Rhinos in Asia are critically endangered. If one studies the status of the Greater One Horned (or Indian) Rhino, it will reveal that conservation measures have, to an extent, helped this species in Assam’s Kaziranga National Park — their status has now changed from “endangered” to “vulnerable”.
The authorities at Kaziranga conducted its12th Rhino population estimation exercise in March 2015. The committee was headed by C Muthu Kumarvel, IFS, divisional forest officer, Golaghat Division. The rhino population in Kaziranga and adjoining areas has been estimated at 2,401. But there is no place for complacency, as the spectre of poaching still looms over this animal, which is persecuted for its horn. If one moves their gaze to Africa, a survey reveals there were an estimated 65,000 black rhinos in sub-Saharan Africa but about 90 per cent of them were killed in the 1970s. There are fewer than 2,500 left in pockets of Zimbabwe, South Africa, Kenya and Tanzania. Incredibly, our study now shifts to the US, where an unexpected visitor arrived at a location in America, and whose activity provided thought-provoking analyses to wildlife experts around the world. From the US this melodrama zooms into Paris, Ireland and Vietnam. But these countries are not known for keeping thousands of rhinos, are they? The rhino’s saga unfolds in this extraordinary tale.
The University of Vermont, US, has a famous 130-year-old wing called the Torrey Hall. In that time Torrey Hall served the university with its first library and museum — the building was named after Joseph Torrey, a professor and the university’s ninth president. In 1824, the building encountered a fire, which consumed the library and destroyed a repository of books.
Torrey travelled to Europe, to procure books for the library, and returned with 7,000 volumes. In 1862, a new library was built and was named in Torrey’s honour. After serving the University of Vermont, for nearly a century, Torrey Hall went through major renovations, in 1974 and some changes were made. The Pringle Herbarium was moved to Torrey Hall and the Hall is also home to the Thompson Natural History Collection, where, among scores of specimens, is displayed a black rhino horn, which has been in the custody of the university for many decades. An episode occurred, which also found its way into the university’s history.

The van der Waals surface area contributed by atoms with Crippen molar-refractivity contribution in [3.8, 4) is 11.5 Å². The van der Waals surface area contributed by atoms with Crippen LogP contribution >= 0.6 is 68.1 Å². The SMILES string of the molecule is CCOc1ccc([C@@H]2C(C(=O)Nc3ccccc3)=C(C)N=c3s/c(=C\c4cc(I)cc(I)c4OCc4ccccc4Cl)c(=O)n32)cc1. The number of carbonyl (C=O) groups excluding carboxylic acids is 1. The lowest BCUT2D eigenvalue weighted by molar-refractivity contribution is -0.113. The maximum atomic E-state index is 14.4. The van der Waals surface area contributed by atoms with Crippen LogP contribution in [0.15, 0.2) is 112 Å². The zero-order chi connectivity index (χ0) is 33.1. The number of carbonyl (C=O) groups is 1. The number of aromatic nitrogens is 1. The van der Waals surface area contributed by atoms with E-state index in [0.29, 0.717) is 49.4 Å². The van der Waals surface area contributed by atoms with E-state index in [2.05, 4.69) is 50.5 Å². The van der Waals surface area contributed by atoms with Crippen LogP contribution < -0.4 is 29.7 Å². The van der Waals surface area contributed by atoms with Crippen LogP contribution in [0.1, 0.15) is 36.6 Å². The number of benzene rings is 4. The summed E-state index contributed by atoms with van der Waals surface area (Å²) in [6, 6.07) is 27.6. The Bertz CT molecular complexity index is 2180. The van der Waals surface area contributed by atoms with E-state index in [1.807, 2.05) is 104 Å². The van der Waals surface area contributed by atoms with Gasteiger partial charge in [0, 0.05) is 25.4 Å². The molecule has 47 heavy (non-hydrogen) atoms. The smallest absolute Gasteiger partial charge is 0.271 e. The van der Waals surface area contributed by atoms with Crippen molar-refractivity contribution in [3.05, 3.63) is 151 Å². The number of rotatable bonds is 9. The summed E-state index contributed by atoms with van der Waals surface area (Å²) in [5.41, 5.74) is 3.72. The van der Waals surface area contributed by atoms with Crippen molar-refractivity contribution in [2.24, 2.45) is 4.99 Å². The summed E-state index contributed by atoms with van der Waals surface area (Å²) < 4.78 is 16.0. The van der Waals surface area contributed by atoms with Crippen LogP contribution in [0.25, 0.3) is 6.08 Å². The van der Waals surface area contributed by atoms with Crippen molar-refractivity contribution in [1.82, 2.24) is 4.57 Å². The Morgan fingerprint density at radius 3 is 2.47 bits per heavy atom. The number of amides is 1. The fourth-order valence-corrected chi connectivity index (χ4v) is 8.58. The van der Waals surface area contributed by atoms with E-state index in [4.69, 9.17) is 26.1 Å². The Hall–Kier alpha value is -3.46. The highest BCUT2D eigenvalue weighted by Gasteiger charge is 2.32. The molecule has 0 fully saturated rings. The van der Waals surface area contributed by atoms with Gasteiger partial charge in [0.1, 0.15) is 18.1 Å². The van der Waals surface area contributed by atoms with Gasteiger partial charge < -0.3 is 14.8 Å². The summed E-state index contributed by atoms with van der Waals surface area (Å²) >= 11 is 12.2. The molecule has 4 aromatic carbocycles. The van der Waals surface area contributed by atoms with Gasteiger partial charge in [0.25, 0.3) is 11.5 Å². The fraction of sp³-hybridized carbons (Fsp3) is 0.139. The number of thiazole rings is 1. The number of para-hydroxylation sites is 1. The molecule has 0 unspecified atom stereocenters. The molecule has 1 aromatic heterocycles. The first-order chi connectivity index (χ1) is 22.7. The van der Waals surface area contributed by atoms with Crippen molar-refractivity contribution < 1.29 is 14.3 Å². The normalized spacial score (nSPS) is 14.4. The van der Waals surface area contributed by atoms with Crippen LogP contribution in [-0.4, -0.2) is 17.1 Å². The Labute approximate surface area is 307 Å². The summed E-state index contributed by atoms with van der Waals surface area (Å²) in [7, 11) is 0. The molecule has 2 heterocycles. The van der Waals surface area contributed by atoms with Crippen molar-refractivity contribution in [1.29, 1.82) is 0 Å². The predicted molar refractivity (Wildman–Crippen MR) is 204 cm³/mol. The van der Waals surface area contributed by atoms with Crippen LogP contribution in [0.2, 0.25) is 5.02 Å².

On 27 April this year, a thief entered the University of Vermont, disabled a lock and went inside Torrey Hall, from where he went like a “homing pigeon” to the Thompson’s Natural History Collection, grabbed the black rhino horn, and disappeared. Wilson Ring, of the Associated Press, reported that the burglar had stolen the horn with the sole intention of selling it in the black market, where it could be worth a million dollars. Ring writes, “It’s obviously very, very, valuable, if it makes its way into Asia.” The university is offering a reward of three thousand dollars for the horn’s return and records state that the horn was received by the university sometime in the early 1900s. This could translate into a disturbing new trend because rhino horn poachers have begun to target rhino horns outside Africa or India.
In March 2017, poachers killed a black rhino in a zoo near Paris by shooting it and then with the aid of a chainsaw sawed off the horn. A month later, a gang of thieves based in Ireland, went on trial for stealing up to 80 rhino horns from museums across Europe. Karen Brulliard, of The Washington Post, writes, “Prices for rhino horns have increased almost thirty times and a full horn can sell for more than one million dollars.”
But Gwynn Guilford’s report in The Atlantic is interesting because Guilford writes of a rumour in Vietnam — it goes that powdered rhino horn could cure cancer. Statistics, however, did reveal that from 1990 to 2007, rhino poaching declined due to traditional Chinese medicine replacing rhino horn powder. But the powder curing cancer and its efficacy as an aphrodisiac, has increased poaching of rhinos again.
Bill Kirkpatrick, a professor at the University of Vermont, says that samples in a university help research but data can be lost forever, if a sample, like the one at Torrey Hall, is stolen. The rhino’s saga has reflected humanity’s mindless slaughter of animals and birds, many of which have declined over the decades.
Charles Darwin wrote on the prerequisites needed to keep animals and creatures of the earth multiplying on the planet, “The vigorous, the healthy, and the happy survive and multiply.” Tragically, those vigorous and healthy animals cannot compete with guns and traps of poachers who can go to any extent for a rhino horn.